Leadership Is One of Our Most Valuable Assets “The ultimate leader is one who is willing to develop people to the point that they surpass him or her in knowledge and ability.” —Fred A. Manske Often when we think of leadership, our minds go straight to those individuals who are in “leadership” positions in an organization—the president, vice ... From the President
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From the President  |   March 01, 2010
Leadership Is One of Our Most Valuable Assets
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Professional Issues & Training / ASHA News & Member Stories / From the President
From the President   |   March 01, 2010
Leadership Is One of Our Most Valuable Assets
The ASHA Leader, March 2010, Vol. 15, 19. doi:10.1044/leader.FTP.15032010.19
The ASHA Leader, March 2010, Vol. 15, 19. doi:10.1044/leader.FTP.15032010.19
“The ultimate leader is one who is willing to develop people to the point that they surpass him or her in knowledge and ability.”
—Fred A. Manske
Often when we think of leadership, our minds go straight to those individuals who are in “leadership” positions in an organization—the president, vice president, and other officers. In most of our work environments there is often a leadership team or leadership council, and we think that is where leadership begins and ends. But leadership is not about position or power, or about being a manager or a boss. It is merely about skills and qualities.
It is often said that everyone can lead. This statement is true because things do not happen by themselves. Things happen because leaders consciously and intentionally focus on an activity to achieve the desirable outcome. But more importantly, things happen because the average person recognizes an issue that needs attention and puts forward a plan to address it.
Marshall Loeb and Stephen Kindel define leadership as “the set of qualities that causes people to follow.” These qualities might include inspiring and motivating others, listening and acting in a consistent way, and being responsible and accountable. Leaders engage followers in developing vision statements, mission statements, and the strategic plan of an organization.
Leadership is one of our most valuable assets. It can be applied in every work environment—schools, hospitals, clinics, universities, private practice—by every professional in our discipline: researchers, teachers, clinicians, administrators, students. For example, this issue of The ASHA Leader focuses on age-related communication disorders. Many of you in health care settings may have exercised leadership in your work with older clients; perhaps you have led a patient care conference, offered hearing screenings in your community, or taken the lead in revising an operational procedure or form. And those are just a few examples.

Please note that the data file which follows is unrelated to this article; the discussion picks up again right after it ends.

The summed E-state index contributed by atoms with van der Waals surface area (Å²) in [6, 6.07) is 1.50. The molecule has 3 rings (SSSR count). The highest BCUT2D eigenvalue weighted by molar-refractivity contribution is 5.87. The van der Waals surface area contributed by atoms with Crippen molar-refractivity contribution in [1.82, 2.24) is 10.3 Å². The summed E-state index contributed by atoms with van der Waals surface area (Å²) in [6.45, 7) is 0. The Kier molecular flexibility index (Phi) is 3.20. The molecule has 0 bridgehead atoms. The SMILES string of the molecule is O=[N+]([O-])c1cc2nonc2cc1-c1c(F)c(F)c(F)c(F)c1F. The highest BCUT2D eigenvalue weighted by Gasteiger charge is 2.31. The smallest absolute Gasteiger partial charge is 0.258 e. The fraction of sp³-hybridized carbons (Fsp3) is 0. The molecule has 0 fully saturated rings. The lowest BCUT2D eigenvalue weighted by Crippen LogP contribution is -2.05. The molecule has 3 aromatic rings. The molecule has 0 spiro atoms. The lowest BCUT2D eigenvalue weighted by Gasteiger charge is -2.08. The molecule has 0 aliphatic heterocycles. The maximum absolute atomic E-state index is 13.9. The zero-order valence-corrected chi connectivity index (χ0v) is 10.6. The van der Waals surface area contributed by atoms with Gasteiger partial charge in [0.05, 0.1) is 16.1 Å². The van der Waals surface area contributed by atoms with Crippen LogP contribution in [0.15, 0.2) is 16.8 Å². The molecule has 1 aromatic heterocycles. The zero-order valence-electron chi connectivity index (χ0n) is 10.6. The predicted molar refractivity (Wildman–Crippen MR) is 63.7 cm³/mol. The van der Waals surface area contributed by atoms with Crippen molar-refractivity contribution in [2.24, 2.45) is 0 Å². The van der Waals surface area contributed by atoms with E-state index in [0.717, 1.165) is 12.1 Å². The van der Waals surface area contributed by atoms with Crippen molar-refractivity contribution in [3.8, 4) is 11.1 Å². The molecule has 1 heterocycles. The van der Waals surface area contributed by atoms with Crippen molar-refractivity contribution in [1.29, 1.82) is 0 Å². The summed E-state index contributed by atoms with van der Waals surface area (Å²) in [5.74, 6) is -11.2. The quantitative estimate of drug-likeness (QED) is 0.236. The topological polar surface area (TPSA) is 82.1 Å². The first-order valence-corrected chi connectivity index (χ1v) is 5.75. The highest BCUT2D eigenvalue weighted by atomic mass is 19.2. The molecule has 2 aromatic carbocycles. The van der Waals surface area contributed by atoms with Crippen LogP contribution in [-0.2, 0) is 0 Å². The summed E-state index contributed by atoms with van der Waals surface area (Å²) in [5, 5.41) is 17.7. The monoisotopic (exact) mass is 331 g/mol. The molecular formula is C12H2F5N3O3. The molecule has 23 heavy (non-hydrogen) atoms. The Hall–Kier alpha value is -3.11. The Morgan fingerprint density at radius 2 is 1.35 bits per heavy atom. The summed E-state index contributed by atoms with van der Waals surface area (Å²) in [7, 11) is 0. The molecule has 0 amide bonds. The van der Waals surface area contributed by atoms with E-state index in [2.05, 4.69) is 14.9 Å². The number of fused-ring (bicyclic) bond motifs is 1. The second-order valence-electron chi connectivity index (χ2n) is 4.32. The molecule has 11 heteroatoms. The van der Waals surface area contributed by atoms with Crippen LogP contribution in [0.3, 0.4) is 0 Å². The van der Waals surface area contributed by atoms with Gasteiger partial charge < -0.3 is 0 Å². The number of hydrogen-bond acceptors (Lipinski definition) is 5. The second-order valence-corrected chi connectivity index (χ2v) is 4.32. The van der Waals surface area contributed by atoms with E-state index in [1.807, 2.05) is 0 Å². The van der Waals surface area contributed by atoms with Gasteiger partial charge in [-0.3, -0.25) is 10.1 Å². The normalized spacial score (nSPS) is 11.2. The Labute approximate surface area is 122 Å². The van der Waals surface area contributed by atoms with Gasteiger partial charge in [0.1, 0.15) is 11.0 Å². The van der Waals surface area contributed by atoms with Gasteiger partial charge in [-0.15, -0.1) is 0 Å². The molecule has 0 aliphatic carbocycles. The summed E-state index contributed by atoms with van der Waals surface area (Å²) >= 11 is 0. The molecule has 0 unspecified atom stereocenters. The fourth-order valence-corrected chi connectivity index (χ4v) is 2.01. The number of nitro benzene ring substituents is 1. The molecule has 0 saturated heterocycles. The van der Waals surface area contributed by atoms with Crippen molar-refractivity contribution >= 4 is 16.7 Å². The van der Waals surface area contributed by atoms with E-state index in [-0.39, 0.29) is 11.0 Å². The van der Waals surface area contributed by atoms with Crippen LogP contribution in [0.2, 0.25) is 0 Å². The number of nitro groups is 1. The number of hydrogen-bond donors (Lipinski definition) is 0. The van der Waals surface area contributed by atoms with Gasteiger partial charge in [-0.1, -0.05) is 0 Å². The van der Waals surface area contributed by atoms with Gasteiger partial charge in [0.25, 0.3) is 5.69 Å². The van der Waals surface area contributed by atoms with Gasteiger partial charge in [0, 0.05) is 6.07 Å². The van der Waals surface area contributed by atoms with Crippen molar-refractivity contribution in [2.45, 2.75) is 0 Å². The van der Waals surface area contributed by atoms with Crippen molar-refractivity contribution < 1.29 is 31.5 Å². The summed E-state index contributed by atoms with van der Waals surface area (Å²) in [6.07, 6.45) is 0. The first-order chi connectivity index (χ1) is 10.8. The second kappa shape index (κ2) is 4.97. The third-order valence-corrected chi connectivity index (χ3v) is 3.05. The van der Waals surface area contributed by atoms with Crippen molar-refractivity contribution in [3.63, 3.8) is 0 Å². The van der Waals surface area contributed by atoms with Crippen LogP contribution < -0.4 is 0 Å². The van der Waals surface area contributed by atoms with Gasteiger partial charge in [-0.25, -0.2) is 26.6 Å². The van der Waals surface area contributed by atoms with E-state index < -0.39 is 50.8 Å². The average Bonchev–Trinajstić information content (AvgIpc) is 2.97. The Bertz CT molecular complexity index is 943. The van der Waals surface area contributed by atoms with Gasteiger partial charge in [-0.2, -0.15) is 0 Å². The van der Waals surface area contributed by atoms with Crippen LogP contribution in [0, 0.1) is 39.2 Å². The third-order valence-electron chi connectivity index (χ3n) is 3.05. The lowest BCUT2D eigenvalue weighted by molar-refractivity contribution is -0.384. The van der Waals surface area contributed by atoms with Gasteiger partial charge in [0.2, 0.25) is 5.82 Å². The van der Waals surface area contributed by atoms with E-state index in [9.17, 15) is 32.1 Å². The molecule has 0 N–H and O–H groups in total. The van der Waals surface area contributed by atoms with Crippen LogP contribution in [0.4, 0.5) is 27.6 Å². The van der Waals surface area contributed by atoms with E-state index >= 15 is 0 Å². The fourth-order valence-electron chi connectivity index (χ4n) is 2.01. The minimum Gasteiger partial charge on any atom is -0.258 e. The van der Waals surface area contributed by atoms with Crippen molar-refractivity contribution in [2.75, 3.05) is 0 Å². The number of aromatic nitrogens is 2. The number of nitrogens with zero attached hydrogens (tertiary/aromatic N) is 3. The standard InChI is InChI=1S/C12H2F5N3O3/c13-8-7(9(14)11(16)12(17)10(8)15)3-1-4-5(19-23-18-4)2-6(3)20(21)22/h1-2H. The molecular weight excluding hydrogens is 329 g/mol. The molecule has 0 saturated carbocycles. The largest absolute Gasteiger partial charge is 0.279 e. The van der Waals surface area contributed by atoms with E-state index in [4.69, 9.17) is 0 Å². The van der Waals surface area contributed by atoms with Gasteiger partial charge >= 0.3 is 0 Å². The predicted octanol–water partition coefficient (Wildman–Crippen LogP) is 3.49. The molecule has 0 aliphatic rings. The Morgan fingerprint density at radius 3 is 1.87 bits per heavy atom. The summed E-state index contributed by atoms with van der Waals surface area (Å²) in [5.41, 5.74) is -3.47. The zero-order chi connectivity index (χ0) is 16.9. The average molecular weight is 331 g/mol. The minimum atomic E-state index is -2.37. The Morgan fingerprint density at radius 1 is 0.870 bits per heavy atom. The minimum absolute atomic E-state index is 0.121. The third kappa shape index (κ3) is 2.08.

We are where we are today because of the leadership collaboration between clinicians, researchers, and administrators within and outside of the professions who realized that in order to meet the needs of our patients/clients and students, we must think strategically, develop work plans, and invite everyone to be a part of the process. This, my friends, is leadership. Regardless of the environment in which you work or which position you have, there is room for leadership.
Interestingly enough, individuals in the sports world have known the secret of leadership for quite some time. Two books by former professional football coaches have inspired me in my thinking about leadership—Quiet Strength by Tony Dungy, who coached the Indianapolis Colts, and The Score Takes Care of Itself by Bill Walsh, former coach of the San Francisco 49ers. Both of these authors were outstanding leaders but had very different styles. They understood that the style of decision-making is crucial. Dungy used his quiet approach to build his team not necessarily on the field, dealing with problems quietly and respecting the privacy of the players. He was the soul of discretion and was highly respected and successful as a leader. Walsh’s systems-based approach has been used in sports and business. The philosophy is very simple—set up best practices and implement them with precision, and as he said, “the score will take care of itself.” In other words, the outcome will be positive and rewarding.
I opened this message with a quote from Fred A. Manske, a noted authority on leadership. There is a message to each of us that centers on the notion that leadership compels us to encourage and prepare the next generation. Egos and envy should be checked at the door and the carpet should be rolled out so that all who desire to take a stroll along the walk to leadership may do so with the full support of those who have walked the path before.
Members’ Turn

So I have a few questions for you about leadership:

  • What types of leadership activities are you doing in your work environment?

  • How did this leadership activity begin?

  • What impact did the activity have on your life and those around you?

To respond and share ideas about leadership with other ASHA members, participate in an ASHA Web forum on leadership.

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March 2010
Volume 15, Issue 3